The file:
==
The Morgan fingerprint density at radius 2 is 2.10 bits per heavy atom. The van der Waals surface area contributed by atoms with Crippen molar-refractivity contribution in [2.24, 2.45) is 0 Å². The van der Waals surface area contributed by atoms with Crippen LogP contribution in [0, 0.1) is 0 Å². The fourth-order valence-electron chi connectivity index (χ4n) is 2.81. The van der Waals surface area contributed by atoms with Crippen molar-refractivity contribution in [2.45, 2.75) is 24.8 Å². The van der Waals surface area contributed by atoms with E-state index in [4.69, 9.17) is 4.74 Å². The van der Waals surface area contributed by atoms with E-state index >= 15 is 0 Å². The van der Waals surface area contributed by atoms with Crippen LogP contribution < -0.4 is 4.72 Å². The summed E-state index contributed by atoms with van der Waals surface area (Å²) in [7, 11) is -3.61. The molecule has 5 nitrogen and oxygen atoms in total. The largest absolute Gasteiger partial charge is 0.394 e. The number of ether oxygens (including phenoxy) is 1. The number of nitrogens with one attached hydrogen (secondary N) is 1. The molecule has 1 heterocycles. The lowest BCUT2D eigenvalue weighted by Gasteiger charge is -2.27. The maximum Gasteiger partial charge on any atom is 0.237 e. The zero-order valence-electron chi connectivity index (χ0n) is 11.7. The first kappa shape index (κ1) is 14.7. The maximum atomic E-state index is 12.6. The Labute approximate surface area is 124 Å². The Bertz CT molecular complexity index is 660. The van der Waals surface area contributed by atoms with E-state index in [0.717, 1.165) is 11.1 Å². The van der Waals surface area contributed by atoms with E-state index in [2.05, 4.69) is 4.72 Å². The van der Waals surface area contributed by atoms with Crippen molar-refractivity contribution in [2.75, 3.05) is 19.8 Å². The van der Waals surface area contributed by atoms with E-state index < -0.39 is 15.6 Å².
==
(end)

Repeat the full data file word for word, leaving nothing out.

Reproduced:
The Morgan fingerprint density at radius 2 is 2.10 bits per heavy atom. The van der Waals surface area contributed by atoms with Crippen molar-refractivity contribution in [2.24, 2.45) is 0 Å². The van der Waals surface area contributed by atoms with Crippen LogP contribution in [0, 0.1) is 0 Å². The fourth-order valence-electron chi connectivity index (χ4n) is 2.81. The van der Waals surface area contributed by atoms with Crippen molar-refractivity contribution in [2.45, 2.75) is 24.8 Å². The van der Waals surface area contributed by atoms with E-state index in [4.69, 9.17) is 4.74 Å². The van der Waals surface area contributed by atoms with E-state index >= 15 is 0 Å². The van der Waals surface area contributed by atoms with Crippen LogP contribution < -0.4 is 4.72 Å². The summed E-state index contributed by atoms with van der Waals surface area (Å²) in [7, 11) is -3.61. The molecule has 5 nitrogen and oxygen atoms in total. The largest absolute Gasteiger partial charge is 0.394 e. The number of ether oxygens (including phenoxy) is 1. The number of nitrogens with one attached hydrogen (secondary N) is 1. The molecule has 1 heterocycles. The lowest BCUT2D eigenvalue weighted by Gasteiger charge is -2.27. The maximum Gasteiger partial charge on any atom is 0.237 e. The zero-order valence-electron chi connectivity index (χ0n) is 11.7. The first kappa shape index (κ1) is 14.7. The maximum atomic E-state index is 12.6. The Labute approximate surface area is 124 Å². The Bertz CT molecular complexity index is 660. The van der Waals surface area contributed by atoms with E-state index in [0.717, 1.165) is 11.1 Å². The van der Waals surface area contributed by atoms with E-state index in [2.05, 4.69) is 4.72 Å². The van der Waals surface area contributed by atoms with Crippen molar-refractivity contribution in [2.75, 3.05) is 19.8 Å². The van der Waals surface area contributed by atoms with E-state index < -0.39 is 15.6 Å².